Prime Minister Shinzo Abe will decide “from a broad perspective” whether to visit war-linked Yasukuni Shrine by the end of the year, the government’s top spokesman said Monday.
“The prime minister himself will decide from a broad perspective. That says it all,” Chief Cabinet Secretary Yoshihide Suga told a press conference without elaborating. A day earlier, an aide in Abe’s Liberal Democratic Party hinted he would pay a visit by the end of December.
“The prime minister has said it was regrettable that he could not visit the shrine during his first term in office (between 2006 and 2007),” Suga said.
On Sunday, Koichi Hagiuda, a member of the Lower House serving as a special aide to Abe, the LDP’s chief, said he thinks Abe will visit the Shinto facility by the first anniversary of his Cabinet’s launch in December.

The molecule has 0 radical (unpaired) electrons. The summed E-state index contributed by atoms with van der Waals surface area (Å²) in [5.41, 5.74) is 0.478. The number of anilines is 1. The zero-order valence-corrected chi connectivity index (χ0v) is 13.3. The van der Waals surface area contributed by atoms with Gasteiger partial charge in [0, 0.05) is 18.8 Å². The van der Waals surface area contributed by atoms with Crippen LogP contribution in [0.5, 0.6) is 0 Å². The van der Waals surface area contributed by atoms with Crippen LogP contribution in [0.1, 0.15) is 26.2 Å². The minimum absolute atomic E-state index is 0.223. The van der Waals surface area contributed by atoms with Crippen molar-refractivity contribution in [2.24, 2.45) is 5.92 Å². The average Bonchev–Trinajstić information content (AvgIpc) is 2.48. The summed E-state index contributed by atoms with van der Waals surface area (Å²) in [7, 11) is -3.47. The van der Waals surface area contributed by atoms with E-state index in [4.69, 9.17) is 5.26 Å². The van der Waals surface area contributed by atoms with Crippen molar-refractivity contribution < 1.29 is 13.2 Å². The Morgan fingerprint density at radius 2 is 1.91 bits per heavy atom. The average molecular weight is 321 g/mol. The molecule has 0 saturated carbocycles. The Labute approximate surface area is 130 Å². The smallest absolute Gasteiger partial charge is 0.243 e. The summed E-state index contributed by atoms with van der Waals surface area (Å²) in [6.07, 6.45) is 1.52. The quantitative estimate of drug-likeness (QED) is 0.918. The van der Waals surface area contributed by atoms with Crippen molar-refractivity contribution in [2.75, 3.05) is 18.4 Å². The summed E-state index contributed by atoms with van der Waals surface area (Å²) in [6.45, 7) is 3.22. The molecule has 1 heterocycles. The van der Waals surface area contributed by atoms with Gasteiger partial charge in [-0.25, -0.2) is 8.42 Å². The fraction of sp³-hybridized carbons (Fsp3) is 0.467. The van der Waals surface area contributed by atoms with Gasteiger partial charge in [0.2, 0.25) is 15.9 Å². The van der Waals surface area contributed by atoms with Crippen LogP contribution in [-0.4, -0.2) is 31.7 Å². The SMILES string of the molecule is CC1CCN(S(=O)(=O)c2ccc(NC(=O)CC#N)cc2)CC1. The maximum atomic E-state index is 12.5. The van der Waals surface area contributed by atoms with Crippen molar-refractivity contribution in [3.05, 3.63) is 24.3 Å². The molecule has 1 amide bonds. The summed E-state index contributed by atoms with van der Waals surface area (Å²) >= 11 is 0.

“Some people say he should visit the shrine sometime while he is prime minister, but a visit to the shrine should be made at least once a year,” he said.
The shrine served as the spiritual backbone of Japan’s war effort. It honors Class-A war criminals along with Japan’s war dead. Visits by prime ministers and Cabinet members frequently anger China and South Korea, which both tasted Japan’s aggression during the war.
For Yasukuni’s annual autumn festival, Abe refrained from visiting and instead sent a “masakaki” tree offering to avoid worsening strained ties with China and South Korea and take heed of his conservative support base.
But two of his Cabinet ministers paid a visit.
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